Last week, the stock market dove in part because President Trump appeared to be plunging ahead with new tariffs; on Monday, the market recouped that loss (and then some) as the conventional wisdom over the weekend was that Congress would never let that happen and so it is unlikely that tariffs will be implemented.
I’m always fascinated by market behavior around events like this. Investors seem to love to guess right and to put 100% of their bet on an outcome that depends on being right. Here’s what I know about tariffs – prior to last week if there was a risk that tariffs would be implemented that risk was not priced into the markets. And markets are supposed to price risks. Regardless of what you think the probability of that outcome is, surely the probability is non-zero and, therefore, ought to be worth something on the price. Putting it another way: if I was willing to pay X for the market when I wasn’t worried about the possibility of the detrimental effect of future tariffs, then assuredly I will pay less than X once I start to consider that possibility. Although the outcome may be binary (there will be increasing tariffs and decreasing free trade, or there won’t be), the risk doesn’t have to be either/or.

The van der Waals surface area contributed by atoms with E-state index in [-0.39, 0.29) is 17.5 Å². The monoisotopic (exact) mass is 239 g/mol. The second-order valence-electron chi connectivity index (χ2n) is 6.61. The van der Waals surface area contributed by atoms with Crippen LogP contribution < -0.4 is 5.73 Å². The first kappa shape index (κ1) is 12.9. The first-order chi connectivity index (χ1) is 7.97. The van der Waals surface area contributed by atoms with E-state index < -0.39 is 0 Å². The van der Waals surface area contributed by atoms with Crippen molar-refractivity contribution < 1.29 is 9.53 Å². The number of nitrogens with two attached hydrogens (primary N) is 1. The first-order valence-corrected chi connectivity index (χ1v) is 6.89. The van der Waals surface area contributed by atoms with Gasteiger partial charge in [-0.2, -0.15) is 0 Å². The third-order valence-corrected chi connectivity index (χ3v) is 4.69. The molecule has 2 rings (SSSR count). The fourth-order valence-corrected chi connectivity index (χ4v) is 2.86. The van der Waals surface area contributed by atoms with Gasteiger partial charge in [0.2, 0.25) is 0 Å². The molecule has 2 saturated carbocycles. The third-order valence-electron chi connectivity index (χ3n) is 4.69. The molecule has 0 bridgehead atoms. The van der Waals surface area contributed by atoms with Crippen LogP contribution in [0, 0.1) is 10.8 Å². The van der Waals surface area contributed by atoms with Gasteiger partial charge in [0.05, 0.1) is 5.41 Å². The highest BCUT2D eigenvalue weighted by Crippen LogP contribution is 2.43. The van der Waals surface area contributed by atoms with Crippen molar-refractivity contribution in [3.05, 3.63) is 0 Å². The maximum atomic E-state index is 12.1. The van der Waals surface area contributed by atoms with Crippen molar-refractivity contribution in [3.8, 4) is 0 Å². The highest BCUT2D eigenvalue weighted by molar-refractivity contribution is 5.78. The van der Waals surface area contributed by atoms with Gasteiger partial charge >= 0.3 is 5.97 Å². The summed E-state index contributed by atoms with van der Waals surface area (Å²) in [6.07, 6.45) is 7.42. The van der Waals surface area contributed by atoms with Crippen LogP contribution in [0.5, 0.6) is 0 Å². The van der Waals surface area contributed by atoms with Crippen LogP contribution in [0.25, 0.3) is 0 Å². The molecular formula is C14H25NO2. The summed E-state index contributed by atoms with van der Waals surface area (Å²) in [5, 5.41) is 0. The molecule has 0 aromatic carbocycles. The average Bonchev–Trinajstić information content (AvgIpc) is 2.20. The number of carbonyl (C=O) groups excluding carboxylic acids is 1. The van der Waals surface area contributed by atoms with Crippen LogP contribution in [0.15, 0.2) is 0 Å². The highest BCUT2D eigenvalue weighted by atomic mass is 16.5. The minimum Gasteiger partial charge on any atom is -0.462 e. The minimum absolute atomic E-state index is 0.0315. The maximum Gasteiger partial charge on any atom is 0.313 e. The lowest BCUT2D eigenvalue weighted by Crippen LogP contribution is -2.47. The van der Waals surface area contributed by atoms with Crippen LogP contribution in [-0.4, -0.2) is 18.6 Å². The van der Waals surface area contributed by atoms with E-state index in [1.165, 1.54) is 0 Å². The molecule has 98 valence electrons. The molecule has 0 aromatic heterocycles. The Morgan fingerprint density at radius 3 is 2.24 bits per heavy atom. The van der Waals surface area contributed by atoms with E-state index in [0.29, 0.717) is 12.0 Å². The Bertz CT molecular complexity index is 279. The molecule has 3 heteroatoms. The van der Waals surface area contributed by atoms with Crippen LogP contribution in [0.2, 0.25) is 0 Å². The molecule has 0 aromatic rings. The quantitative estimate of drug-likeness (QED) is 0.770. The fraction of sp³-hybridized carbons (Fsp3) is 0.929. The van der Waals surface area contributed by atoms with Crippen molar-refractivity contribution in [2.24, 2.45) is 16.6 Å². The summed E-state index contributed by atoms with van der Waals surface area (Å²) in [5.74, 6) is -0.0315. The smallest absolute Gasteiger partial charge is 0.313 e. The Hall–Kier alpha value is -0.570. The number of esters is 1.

This is one of the things that irritates me about the whole “risk on/risk off” meme. There is no such thing as “risk off.” Risk is ever-present, and an investor’s job is not to guess at which risks will actually present themselves but to efficiently preserve as much upside as possible while protecting against downside risks cheaply. Risk management is really, really important, but it often seems to get overlooked in the ‘storytime’ that 24-hour market news depends on.
To be sure, the risk of tariffs coming out of the Trump Administration is not new…it’s just that it has been ignored completely until now. Right after Trump’s election, in our Quarterly Inflation Outlook, I wrote about which elements of Trump’s professed plans were a risk to steady inflation. The one area which I felt could be the real wildcard leading to higher inflation as a result of policy (as opposed to higher inflation from natural dynamics, which are also a risk as interest rates normalize) was the possibility of a Trump tariff. Here is what I wrote at that time – and it’s poignant today: